Muni Bonds' Future May Lie in Foreign Investors' Hands

Foreign investors matter to the municipal bond market for two reasons.
February 2013
By Justin Marlowe  |  Columnist
Justin Marlowe is a Research Professor at the University of Chicago’s Harris School of Public Policy. His research and teaching are focused on public finance, and he has published five books – including the first open-access textbook on public financial management – and more than 100 articles on public capital markets, infrastructure finance, financial disclosure, public financial technology, and public-private private partnerships. He is an admitted expert witness in federal and state courts, and has served on technical advisory bodies for the State of Washington, the California State Auditor, the Governmental Accounting Standards Board, the National Academy of Sciences, the Bill and Melinda Gates Foundation, and many other public, private, and non-profit organizations. Prior to academia he worked in local government in Michigan. He is a Certified Government Financial Manager and an elected Fellow of the National Academy of Public Administration, and he holds a Ph.D. in political science and public administration from the University of Wisconsin-Milwaukee.

There’s a reason state and local governments are telling their voters how many roads, bridges and schools they may not be able to build. President Obama -- as well as a clutch of members of Congress -- has proposed scaling back the federal tax exemption for municipal bonds. Should that happen, states and localities fear they will face higher borrowing costs on the muni bonds they issue.

Ironically, if we want to understand how this proposed change might actually affect state and local governments, we should look to investors in other countries. Foreign investors matter to the municipal bond market for two reasons, one indirect and one direct.

Interest rates on U.S. Treasury bonds (or “Treasury yields”) have sat at record low levels for nearly five years. For this, we can mostly thank foreign investors. According to the Federal Reserve’s Flow of Funds statistics, as of the third quarter of 2012 a class of investors known (somewhat mysteriously) as the “Rest of the World” holds $5.5 trillion in U.S. Treasury bonds. That’s roughly 48 percent of all the $11.3 trillion in outstanding Treasuries, up from just over 30 percent of $3.6 trillion in 2002. Each time the Treasury has needed to borrow more money, foreign investors -- particularly from China and Japan, who currently hold about $1.1 trillion each -- have been happy to write the check.

Read Governing's first-ever International Issue.

Treasury yields are a key benchmark for yields on municipal bonds. Predictably, municipal bonds have also sold at record low yields during this same period.

Meanwhile, international investors have also snatched up mass quantities of municipal bonds. According to those same Flow of Funds numbers, the Rest of the World tripled its holdings of municipal bonds during the past six years, from $29 billion in 2005 to $91 billion in the third quarter of 2012. That $91 billion is almost 5 percent of all the municipal bonds not held by U.S. households. By some estimates this growth in direct foreign holdings, while still a small portion of the overall municipal market, has propped up demand for municipal bonds. The net effect for state and local governments has been billions of dollars saved through lower borrowing costs.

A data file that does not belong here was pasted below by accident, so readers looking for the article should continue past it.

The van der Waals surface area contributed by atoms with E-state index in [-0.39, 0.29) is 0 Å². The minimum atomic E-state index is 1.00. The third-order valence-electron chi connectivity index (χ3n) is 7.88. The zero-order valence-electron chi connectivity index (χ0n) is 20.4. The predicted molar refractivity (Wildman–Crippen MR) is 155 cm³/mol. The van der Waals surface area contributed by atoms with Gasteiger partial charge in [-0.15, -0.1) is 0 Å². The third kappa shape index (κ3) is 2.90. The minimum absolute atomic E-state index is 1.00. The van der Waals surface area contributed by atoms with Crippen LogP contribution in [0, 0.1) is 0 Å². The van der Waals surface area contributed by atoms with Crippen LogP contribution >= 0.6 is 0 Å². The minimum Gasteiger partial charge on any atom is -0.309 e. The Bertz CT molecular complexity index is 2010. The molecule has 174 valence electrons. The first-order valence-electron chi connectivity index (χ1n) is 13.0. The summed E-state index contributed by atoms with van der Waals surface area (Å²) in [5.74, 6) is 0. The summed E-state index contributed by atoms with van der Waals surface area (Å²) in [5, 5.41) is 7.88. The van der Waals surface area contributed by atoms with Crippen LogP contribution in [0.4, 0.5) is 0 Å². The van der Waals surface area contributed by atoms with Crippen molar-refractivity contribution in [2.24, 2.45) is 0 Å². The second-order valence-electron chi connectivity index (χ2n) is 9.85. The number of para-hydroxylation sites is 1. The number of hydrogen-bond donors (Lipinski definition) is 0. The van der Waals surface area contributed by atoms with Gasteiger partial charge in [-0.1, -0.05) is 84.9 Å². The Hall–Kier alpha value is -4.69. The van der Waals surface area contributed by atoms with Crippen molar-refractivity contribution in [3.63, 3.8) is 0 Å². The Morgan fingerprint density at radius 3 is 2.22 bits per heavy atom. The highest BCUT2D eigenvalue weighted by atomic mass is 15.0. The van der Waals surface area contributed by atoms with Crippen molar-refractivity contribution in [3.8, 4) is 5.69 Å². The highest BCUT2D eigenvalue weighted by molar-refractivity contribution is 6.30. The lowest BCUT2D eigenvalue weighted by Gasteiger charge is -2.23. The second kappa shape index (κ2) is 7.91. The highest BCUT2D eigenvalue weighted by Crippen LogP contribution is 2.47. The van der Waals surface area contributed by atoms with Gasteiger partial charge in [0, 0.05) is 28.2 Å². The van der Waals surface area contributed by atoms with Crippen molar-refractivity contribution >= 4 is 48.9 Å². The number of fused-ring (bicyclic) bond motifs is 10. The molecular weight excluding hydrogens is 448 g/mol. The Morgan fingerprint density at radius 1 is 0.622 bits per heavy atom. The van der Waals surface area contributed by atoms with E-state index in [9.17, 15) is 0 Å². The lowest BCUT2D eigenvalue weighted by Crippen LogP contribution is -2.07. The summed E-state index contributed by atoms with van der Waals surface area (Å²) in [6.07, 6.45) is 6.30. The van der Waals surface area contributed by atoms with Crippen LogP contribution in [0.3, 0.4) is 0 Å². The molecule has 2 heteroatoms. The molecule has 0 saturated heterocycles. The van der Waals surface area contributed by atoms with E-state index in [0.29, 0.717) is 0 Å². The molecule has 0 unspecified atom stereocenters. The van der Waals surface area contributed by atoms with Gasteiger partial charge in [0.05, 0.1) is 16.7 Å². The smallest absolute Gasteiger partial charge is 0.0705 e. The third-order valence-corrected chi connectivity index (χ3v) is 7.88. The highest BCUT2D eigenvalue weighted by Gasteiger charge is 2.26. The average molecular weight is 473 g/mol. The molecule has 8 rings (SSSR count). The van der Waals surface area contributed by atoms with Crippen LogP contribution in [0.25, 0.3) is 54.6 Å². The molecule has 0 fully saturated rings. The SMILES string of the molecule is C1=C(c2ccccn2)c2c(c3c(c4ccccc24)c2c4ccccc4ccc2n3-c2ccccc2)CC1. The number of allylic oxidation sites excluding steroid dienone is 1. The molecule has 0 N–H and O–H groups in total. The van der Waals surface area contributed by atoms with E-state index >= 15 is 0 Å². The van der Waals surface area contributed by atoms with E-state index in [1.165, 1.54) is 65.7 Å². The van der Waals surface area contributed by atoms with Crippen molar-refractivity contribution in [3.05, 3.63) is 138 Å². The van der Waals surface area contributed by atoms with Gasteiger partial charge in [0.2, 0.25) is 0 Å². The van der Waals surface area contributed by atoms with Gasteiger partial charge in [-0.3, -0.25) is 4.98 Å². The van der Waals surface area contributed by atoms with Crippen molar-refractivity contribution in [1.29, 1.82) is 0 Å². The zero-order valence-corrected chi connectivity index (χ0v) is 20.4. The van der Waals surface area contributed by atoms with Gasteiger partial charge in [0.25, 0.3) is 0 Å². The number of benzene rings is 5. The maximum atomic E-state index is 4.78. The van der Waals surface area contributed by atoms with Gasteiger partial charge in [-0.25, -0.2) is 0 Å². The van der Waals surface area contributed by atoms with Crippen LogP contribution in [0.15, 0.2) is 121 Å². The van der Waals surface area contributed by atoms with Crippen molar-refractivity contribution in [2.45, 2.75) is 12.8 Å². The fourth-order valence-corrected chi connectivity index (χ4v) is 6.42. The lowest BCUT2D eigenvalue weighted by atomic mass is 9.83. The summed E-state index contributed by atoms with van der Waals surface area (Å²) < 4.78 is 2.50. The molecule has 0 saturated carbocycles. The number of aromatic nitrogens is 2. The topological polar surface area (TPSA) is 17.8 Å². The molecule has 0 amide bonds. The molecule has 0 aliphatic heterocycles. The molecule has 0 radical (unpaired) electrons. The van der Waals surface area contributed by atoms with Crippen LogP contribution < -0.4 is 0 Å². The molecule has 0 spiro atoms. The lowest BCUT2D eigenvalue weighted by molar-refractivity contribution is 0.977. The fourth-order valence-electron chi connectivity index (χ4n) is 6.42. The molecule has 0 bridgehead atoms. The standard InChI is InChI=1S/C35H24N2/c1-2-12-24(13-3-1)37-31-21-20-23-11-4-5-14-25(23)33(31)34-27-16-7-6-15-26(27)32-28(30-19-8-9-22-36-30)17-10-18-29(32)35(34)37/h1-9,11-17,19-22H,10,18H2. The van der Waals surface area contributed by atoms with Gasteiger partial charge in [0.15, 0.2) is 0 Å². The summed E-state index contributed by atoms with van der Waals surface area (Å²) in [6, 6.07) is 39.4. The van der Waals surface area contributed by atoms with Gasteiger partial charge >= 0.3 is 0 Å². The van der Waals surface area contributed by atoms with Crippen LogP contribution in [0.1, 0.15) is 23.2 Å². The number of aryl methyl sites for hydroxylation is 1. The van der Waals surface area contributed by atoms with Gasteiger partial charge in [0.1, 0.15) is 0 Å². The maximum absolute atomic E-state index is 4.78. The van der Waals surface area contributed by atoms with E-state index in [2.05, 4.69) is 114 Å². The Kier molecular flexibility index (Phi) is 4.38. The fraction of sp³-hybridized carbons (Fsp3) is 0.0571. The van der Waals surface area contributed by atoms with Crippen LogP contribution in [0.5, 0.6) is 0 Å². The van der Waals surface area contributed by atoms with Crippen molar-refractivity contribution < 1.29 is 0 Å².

It’s counterintuitive that foreign investors -- most of whom don’t pay U.S. federal income taxes -- have become so intrigued with bonds whose main advantage is an exemption from federal income taxes. But it makes sense when we consider the outsized influence of the Build America Bonds (BABs) program. This now defunct program was designed to draw investors who don’t typically benefit from the tax exemption into the municipal market. The concept was simple: Instead of subsidizing tax-exempt bond investors, the U.S. Treasury paid a subsidy to states and municipalities that sold taxable bonds. BABs were tailor-made for foreign investors. They offered yields much higher than traditional municipal bonds, but with little to no additional credit risk. Not surprisingly, many foreign investors ramped up their municipal holdings in the form of BABs.

All this suggests that if the federal government tweaks the municipal bond tax exemption, one of the key questions going forward is: Will foreign investors continue their love affair with U.S. government debt? Some think not. As Bill Gross, co-founder of the enormous bond fund PIMCO, has said, foreign investors are buying U.S. government debt because we are the “cleanest dirty shirt” in the world. But this could change quickly. If the governments of Asian and European countries can address their own fiscal problems, investors in those countries might shift their money back home. U.S. interest rates would rise in response, and without the federal exemption, state and local governments could face much higher long-term borrowing costs.

On the other hand, the BABs experiment shows us that foreign investors will buy lots of municipal bonds if the circumstances are right. If municipal bonds become taxable in part or in whole, the circumstances might be more right than ever. Foreign investors might bolster demand and drive down yields. In that case, foreign investors can make losing some or all of the muni exemption a difficult but more manageable challenge for states and localities and the roads, bridges and schools they hope to build.